Days remaining in session: 21
Gazing at the sun: Inside the Roundhouse and out, eyes were trained Wednesday on the fiery orb around which life revolves. For Earth, that’s the sun; for New Mexico, it’s the zia sun symbol.
While some lawmakers inside the Capitol decried widespread commercial use of the state symbol, outside the Capitol, Peter Lipscomb, a New Mexico State Parks interpretive ranger, beckoned visitors entering the Roundhouse to stare directly at the sun.
Lipscomb manned a solar telescope that enables safe viewing of the sun. Through the filtered lens of the solar telescope, the sun appears bright red with lines — known as prominences — jutting from its edges.
The sun viewing was a foot in the door for Lipscomb to promote donations on New Mexico Personal Income Tax forms to fund transportation of children to parks for education programs.
The connection between the zia and his task for the day was not lost on Lipscomb. “Seeing our nearest star, the sun, and the connection to our state flag, it is what powers life as we know it,” he said.
The zia also powers commercial enterprises, and lawmakers expressed frustration that it is being widely used with little or no regard for its origin or significance to the Zia Pueblo, located northwest of Albuquerque. Federal law prohibits registering a trademark on flags of states, municipalities and nations, according to a legislative analysis.
But Senate Memorial 1, heard Tuesday by the Senate Rules Committee, would authorize a report by the Department of Cultural Affairs at an estimated cost of $31,000 to provide recommendations and best practices for use of the iconic state symbol.
Regents, Round 2: Rep. Jeff Steinborn is no fan of governors selecting friends or campaign donors for plum positions as university regents.
Steinborn, D-Las Cruces, tried but failed to overhaul the system last year. Now he is willing to tweak it.
He has introduced a constitutional amendment so voters could establish regent nominating committees. The committees would recommend qualified candidates to the governor, who would make the appointments.
Steinborn last year sponsored a more ambitious amendment calling for the election of nearly half the regents of The University of New Mexico and New Mexico State University. That bill died in the Legislature.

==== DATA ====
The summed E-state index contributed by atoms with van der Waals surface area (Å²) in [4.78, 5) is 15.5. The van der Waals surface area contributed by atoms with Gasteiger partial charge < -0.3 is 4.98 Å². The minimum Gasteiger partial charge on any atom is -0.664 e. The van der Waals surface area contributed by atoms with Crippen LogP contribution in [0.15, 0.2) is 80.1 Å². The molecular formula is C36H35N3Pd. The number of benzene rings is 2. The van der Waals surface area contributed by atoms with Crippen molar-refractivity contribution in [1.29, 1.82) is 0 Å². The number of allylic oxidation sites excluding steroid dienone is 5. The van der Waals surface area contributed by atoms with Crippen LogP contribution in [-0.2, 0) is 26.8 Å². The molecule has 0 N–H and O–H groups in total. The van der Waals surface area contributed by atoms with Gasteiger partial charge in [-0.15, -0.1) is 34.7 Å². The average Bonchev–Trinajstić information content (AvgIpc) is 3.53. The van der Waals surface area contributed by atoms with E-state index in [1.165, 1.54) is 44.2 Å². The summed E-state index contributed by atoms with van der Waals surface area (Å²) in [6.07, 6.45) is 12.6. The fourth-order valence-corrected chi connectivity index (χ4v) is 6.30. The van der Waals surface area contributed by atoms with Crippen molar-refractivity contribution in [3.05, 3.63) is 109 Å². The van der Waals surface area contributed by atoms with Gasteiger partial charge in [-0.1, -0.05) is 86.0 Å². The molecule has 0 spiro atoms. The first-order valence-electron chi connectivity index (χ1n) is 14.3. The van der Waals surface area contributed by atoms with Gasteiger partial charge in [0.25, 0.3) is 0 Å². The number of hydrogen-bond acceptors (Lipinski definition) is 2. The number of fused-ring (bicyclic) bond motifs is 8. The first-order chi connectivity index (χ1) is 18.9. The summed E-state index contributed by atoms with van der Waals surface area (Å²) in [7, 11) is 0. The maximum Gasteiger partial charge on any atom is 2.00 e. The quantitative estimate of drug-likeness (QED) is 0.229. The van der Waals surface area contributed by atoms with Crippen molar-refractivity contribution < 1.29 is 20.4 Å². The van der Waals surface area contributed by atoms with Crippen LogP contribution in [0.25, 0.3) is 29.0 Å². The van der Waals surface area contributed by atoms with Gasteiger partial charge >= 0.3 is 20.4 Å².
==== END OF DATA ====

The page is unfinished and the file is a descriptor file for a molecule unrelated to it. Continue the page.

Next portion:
Steinborn’s latest proposal for nominating commissions would apply to all seven state universities, the New Mexico School for the Deaf and the New Mexico School for the Blind and Visually Impaired.
Rodeo credit: High school students might be able to get physical education credit for participating in rodeos, marching bands, cheerleading, Junior Reserve Officers’ Training Corps and other activities under a bill sponsored by Sen. Craig Brandt, R-Rio Rancho.
Senate Bill 122 would allow school districts to decide on which pursuits involving physical activity could be substituted to meet the state’s requirement for one unit of credit of physical education in order to graduate.
Brandt’s bill is in response to a recent memo from the Public Education Department that said these alternate classes don’t qualify for PE credit. “In some cases, this has meant that a student has had to drop an academic course to add a PE class,” he said. “This does not benefit our students.”
Looking ahead: Gov. Susana Martinez is scheduled to attend the 45th Governor’s Prayer Breakfast at 7:30 a.m. Thursday at the Santa Fe Community Convention Center, where legislative, business, religious and other leaders are “to recommit to faith and service.”
• Feb. 7 will be Lottery Scholarship Advocacy Day at the Capitol. A coalition of various organizations will speak to lawmakers about the scholarship program, which faces insolvency because it’s spending more than it’s receiving from state lottery revenues. Legislators are considering a number of changes intended to keep the program afloat.
— The Santa Fe New Mexican